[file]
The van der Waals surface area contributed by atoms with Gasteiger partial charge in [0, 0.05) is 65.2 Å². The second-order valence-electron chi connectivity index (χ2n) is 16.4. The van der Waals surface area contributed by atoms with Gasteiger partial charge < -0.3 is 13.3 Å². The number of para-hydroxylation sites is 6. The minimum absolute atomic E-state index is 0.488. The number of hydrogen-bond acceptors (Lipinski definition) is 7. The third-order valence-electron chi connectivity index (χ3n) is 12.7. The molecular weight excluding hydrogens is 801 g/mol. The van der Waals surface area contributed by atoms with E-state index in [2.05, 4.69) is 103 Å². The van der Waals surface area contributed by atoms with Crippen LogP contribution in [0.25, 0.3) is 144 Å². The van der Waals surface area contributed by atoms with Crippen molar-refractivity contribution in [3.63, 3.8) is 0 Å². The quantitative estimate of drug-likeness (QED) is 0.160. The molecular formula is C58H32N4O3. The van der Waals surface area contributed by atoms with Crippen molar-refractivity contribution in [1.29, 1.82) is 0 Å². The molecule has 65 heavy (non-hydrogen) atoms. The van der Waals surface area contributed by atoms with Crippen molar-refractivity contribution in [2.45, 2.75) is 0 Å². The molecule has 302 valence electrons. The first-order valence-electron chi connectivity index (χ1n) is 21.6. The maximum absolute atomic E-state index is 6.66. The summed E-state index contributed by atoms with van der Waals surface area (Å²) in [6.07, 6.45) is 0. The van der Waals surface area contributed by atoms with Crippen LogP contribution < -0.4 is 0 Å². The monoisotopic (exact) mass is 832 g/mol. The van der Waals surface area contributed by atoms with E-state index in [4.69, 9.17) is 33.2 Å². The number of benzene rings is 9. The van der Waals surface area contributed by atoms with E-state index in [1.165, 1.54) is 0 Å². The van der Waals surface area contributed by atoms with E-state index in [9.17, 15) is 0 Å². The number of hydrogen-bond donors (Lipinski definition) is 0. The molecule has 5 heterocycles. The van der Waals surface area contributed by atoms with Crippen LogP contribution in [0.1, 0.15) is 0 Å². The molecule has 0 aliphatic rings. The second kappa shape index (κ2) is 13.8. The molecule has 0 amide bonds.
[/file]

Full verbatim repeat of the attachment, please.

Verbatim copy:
The van der Waals surface area contributed by atoms with Gasteiger partial charge in [0, 0.05) is 65.2 Å². The second-order valence-electron chi connectivity index (χ2n) is 16.4. The van der Waals surface area contributed by atoms with Gasteiger partial charge < -0.3 is 13.3 Å². The number of para-hydroxylation sites is 6. The minimum absolute atomic E-state index is 0.488. The number of hydrogen-bond acceptors (Lipinski definition) is 7. The third-order valence-electron chi connectivity index (χ3n) is 12.7. The molecular weight excluding hydrogens is 801 g/mol. The van der Waals surface area contributed by atoms with E-state index in [2.05, 4.69) is 103 Å². The van der Waals surface area contributed by atoms with Crippen LogP contribution in [0.25, 0.3) is 144 Å². The van der Waals surface area contributed by atoms with Crippen molar-refractivity contribution in [3.63, 3.8) is 0 Å². The quantitative estimate of drug-likeness (QED) is 0.160. The molecular formula is C58H32N4O3. The van der Waals surface area contributed by atoms with Crippen molar-refractivity contribution in [1.29, 1.82) is 0 Å². The molecule has 65 heavy (non-hydrogen) atoms. The van der Waals surface area contributed by atoms with Crippen molar-refractivity contribution in [2.45, 2.75) is 0 Å². The molecule has 302 valence electrons. The first-order valence-electron chi connectivity index (χ1n) is 21.6. The maximum absolute atomic E-state index is 6.66. The summed E-state index contributed by atoms with van der Waals surface area (Å²) in [6.07, 6.45) is 0. The van der Waals surface area contributed by atoms with Crippen LogP contribution < -0.4 is 0 Å². The monoisotopic (exact) mass is 832 g/mol. The van der Waals surface area contributed by atoms with E-state index in [4.69, 9.17) is 33.2 Å². The number of benzene rings is 9. The van der Waals surface area contributed by atoms with E-state index in [1.165, 1.54) is 0 Å². The van der Waals surface area contributed by atoms with E-state index in [9.17, 15) is 0 Å². The number of hydrogen-bond donors (Lipinski definition) is 0. The molecule has 5 heterocycles. The van der Waals surface area contributed by atoms with Crippen LogP contribution in [0.1, 0.15) is 0 Å². The molecule has 0 aliphatic rings. The second kappa shape index (κ2) is 13.8. The molecule has 0 amide bonds.